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Autumn Budget 2021: Tax cuts favourable but why no mention of HS2

Tax cuts are favourable but no mention of HS2 has caused concern among West Midlands business leaders.

That is just some of the reaction from the region as the Chancellor outlines reforms to taxes such as business rates and alcohol duty but uncertainty continues to hang in the air over the eastern leg of HS2 from Birmingham to Leeds.

Henrietta Brealey, chief executive of Greater Birmingham Chambers of Commerce, said that a stronger-than-expected economic recovery from the coronavirus pandemic meant the Chancellor was able to introduce a number of favourable tax cuts.

“For a number of years, the chamber has called for reform of the outdated business rates system and it was pleasing to see the Chancellor announce more frequent valuations, incentives to encourage green investment and a freezing of the multiplier.

“While we will need to study the finer details of the scheme, it was also good to see that business rates would be slashed for those operating in the hospitality, retail and leisure sectors – a development that will no doubt be cheered by those businesses that suffered huge losses as a result on enforced closures during the crisis.

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“The extension of the Airport and Ground Operations Support Scheme is also a sensible step and will offer a timely boost to anchor institutions such as Birmingham Airport that have been rocked to their core over the last 18 months.

“The freezing of alcohol duty will also help those in the hospitality sector, however, we would urge the Government to go further and maintain an open mind on keeping lower levels of VAT in place for the long term, given the positive effect it’s had on driving consumer demand.

“Much of the Chancellor’s strategy has been predicated on a sustained economic recovery and, as Mr Sunak admitted himself, the spectre of higher covid case rates and a sharp rise in inflation could still cause huge problems for businesses during the winter.”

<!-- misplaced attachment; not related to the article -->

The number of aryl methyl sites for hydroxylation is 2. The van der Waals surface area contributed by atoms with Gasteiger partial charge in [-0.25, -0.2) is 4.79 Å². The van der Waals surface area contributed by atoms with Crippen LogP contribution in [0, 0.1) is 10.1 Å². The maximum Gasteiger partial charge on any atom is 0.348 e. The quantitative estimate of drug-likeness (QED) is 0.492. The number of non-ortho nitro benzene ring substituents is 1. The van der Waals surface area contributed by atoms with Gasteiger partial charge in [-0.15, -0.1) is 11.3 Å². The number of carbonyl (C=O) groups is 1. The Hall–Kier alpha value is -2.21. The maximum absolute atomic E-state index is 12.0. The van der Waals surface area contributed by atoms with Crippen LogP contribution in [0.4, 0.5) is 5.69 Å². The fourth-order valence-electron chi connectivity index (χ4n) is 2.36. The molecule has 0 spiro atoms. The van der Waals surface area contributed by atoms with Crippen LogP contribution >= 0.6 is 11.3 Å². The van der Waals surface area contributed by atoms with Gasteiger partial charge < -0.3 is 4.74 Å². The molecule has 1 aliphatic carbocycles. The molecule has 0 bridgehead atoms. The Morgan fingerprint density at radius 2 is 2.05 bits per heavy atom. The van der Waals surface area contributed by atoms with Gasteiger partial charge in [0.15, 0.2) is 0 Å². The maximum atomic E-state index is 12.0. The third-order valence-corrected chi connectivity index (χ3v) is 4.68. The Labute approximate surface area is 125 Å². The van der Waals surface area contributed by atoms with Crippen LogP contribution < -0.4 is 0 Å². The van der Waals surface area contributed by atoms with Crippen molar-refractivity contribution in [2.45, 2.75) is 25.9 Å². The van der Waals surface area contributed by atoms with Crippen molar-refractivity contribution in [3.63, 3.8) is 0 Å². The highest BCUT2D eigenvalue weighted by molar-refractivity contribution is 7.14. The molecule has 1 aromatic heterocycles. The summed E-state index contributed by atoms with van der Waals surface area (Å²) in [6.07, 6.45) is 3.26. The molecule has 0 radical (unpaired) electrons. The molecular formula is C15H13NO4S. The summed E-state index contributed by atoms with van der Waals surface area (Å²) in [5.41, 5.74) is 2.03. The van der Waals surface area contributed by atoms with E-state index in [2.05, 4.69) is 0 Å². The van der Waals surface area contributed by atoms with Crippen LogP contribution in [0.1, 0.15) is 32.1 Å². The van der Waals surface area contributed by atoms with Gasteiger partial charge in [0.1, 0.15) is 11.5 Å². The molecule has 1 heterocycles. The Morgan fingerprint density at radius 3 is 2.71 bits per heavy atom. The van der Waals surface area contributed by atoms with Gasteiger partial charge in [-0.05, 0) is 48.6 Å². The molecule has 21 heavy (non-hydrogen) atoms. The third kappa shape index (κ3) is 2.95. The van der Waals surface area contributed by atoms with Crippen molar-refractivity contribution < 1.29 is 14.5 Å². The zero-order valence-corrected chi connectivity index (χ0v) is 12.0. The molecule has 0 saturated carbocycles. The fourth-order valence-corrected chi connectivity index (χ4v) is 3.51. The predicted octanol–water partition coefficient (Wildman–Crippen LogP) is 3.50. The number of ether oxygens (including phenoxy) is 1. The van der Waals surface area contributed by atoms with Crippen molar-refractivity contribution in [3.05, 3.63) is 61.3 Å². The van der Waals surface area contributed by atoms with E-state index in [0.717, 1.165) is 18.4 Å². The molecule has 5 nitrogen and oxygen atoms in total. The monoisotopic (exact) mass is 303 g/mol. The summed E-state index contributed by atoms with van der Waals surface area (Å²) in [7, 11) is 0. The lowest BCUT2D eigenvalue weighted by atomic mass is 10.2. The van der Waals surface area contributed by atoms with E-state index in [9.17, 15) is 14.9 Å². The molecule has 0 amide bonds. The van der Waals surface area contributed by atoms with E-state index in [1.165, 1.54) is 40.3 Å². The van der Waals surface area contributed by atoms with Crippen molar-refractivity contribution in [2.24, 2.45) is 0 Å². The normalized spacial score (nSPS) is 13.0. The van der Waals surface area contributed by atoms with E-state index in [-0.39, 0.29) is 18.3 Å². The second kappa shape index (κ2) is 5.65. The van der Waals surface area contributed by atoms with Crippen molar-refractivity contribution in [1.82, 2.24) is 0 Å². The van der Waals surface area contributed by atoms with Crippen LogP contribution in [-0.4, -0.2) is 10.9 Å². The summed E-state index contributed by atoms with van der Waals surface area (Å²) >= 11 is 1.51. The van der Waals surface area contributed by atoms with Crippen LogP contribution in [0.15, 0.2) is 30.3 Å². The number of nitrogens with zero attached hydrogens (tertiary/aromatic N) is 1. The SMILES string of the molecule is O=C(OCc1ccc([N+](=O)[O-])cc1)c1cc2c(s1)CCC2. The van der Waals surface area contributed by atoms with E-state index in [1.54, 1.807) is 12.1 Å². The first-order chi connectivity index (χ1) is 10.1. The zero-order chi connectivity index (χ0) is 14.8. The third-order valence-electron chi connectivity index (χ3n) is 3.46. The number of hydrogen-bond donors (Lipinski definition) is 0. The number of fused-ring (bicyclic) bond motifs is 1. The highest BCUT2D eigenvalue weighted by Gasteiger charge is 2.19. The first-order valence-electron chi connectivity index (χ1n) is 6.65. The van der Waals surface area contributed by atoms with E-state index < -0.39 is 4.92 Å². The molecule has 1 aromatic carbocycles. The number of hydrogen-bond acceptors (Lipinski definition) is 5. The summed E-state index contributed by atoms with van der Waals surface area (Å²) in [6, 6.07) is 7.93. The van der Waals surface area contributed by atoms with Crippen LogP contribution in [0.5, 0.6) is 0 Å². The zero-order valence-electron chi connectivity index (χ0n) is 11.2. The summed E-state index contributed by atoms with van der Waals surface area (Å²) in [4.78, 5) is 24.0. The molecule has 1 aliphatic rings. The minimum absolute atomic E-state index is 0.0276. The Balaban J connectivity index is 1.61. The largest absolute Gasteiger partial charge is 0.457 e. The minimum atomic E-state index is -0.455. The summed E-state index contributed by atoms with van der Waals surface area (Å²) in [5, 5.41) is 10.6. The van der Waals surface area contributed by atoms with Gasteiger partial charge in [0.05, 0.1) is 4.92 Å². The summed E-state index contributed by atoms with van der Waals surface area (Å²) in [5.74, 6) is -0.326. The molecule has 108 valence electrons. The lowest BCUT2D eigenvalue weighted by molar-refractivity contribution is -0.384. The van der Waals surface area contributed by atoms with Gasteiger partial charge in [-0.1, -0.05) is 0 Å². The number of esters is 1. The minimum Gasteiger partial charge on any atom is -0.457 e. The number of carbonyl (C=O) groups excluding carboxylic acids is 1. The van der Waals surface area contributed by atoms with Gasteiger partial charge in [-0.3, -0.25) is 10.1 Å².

Chris Oglesby is chief executive of commercial property group Bruntwood which owns and operates offices across Birmingham such as Mclaren and Cornerblock.

He welcomed the certainty that funding for transport across the regions would provide over the next five years but called it “worrying” that the Budget had passed with no mention of the eastern leg of HS2 between Birmingham, the East Midlands and Yorkshire.

Referring to investment, he added: “Initiatives like the £150 million for regional angel investors are a good start.

“But the government will also need to make sure that programmes like the new £1.4 billion ‘Global Britain Investment Fund’ is focussed on helping plug the gaps in regional investment too.

“With the publication of its long-awaited Levelling Up white paper still pending, the Budget and Comprehensive Spending Review have been done without a strategy.

Autumn Budget 2021: Tax cuts favourable but why no mention of HS2

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“This is not a good omen for, in this government’s own words, its ‘defining mission’. It’s hard to escape the feeling that, a few welcome initiatives aside, Levelling Up continues to amount to little more than a slogan.”